Servicing Templestowe, Doncaster, Eltham and surrounding area.
Call 0415 910 703 for computer support.

Friday, June 15, 2012

MyAnswers: Log on button on ANZ site doesn't work using Internet Explorer 9, Windows 7.

The following MyAnswers solution 2224 is now available:

Log on button on ANZ site doesn't work using Internet Explorer 9 (64 bit) on Windows 7. On sites some links work and others don't. Right click on a link and open in new tab ends up with a blank page.

Click here to obtain the solution.

Click here for related solutions.

Kelvin Eldridge
(An Online Connections service.)

Tuesday, June 12, 2012

Olympian's photos of sex with wife stolen by staff at computer shop

When I read about a Sydney computer shop allegedly taking copies of personal images from a customer’s computer that had been given them for repair, there is little wonder that people start to not trust repair businesses.

INTIMATE photographs of an Australian Olympian having sex with his wife were stolen by staff at a Sydney computer shop after the prominent star brought his machine in for repair.... Read More

The problem is if your computer dies you need to be able to trust the business with your important data and the Sydney business shows you just can’t trust some businesses. People shouldn’t have to be concerned that businesses can take copies of their data without permission in this way.

If as is reported this isn’t against the law it should be. Whilst the article mentions the law covers situations such as when a password restricts access, then does that really make a difference if you have to give the computer business your password?

If you are concerned about the potential inappropriate copying of your data you have a few options. The first is if you can find someone who you can trust then deal with them. Obviously if you don’t know someone that doesn’t help.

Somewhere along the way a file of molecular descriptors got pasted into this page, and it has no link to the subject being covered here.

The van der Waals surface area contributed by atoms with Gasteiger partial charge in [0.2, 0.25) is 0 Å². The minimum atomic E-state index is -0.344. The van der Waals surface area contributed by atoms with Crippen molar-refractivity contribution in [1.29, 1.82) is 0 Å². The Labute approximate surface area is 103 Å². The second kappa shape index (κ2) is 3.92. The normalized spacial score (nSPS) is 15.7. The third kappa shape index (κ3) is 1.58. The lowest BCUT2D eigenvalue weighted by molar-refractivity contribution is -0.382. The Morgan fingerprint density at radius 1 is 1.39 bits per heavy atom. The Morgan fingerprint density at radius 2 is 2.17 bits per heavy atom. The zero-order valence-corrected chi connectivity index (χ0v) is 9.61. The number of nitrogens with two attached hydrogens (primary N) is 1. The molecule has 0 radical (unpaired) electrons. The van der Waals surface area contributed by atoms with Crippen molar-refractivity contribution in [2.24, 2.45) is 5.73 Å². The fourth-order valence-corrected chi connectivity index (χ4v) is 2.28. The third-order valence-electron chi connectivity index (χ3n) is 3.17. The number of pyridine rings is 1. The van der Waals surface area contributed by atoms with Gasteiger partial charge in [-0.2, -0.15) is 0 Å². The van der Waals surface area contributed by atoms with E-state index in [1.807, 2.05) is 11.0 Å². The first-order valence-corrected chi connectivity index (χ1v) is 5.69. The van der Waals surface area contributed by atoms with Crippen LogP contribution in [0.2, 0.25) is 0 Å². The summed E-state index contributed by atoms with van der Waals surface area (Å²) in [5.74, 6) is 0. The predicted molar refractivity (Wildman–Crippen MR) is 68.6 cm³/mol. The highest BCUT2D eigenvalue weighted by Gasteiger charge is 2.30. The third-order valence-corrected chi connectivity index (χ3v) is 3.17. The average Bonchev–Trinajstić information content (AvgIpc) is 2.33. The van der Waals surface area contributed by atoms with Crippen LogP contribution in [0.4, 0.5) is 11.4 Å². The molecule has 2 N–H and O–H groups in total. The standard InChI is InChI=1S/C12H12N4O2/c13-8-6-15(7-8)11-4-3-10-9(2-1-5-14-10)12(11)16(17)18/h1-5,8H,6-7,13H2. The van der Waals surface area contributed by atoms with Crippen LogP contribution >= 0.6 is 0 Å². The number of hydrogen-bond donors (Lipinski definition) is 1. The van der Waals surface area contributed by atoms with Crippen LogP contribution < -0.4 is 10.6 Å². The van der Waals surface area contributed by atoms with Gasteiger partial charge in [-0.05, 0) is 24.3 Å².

A couple of options are: to remove the hard disk before putting the computer in for repair and pay for a new hard disk. Another is to be present whilst the computer is being repaired.

Because I perform onsite support of computers the computer doesn’t have to leave the person’s home or business premises. For some tasks, when it is may be easier and more cost effective to take the computer back to base, the choice is always the client’s.


Trust is earned and once damaged is rarely repaired. Companies like the business in Sydney should be named if indeed they are doing what they’ve alleged to have done. Even if it isn’t illegal, it isn’t right.

I’d never heard of a business doing this before but once you know a business does this, you can be sure there are others doing the same. Now you know you can factor this knowledge into your decisions and take appropriate action.

- Kelvin Eldridge

Thursday, June 7, 2012

Approximately 6.5 million LinkedIn passwords made public

It is important if you are using an online service that you understand large onsite services will be under constant attack. Make sure you’re happy that if the site is hacked and your data exposed, that you minimise the risk to yourself and business.

Many people use the same password and username across multiple sites. Unfortunately many sites now use your email address as your username so all that is needed is the password and your account on another site can be accessed.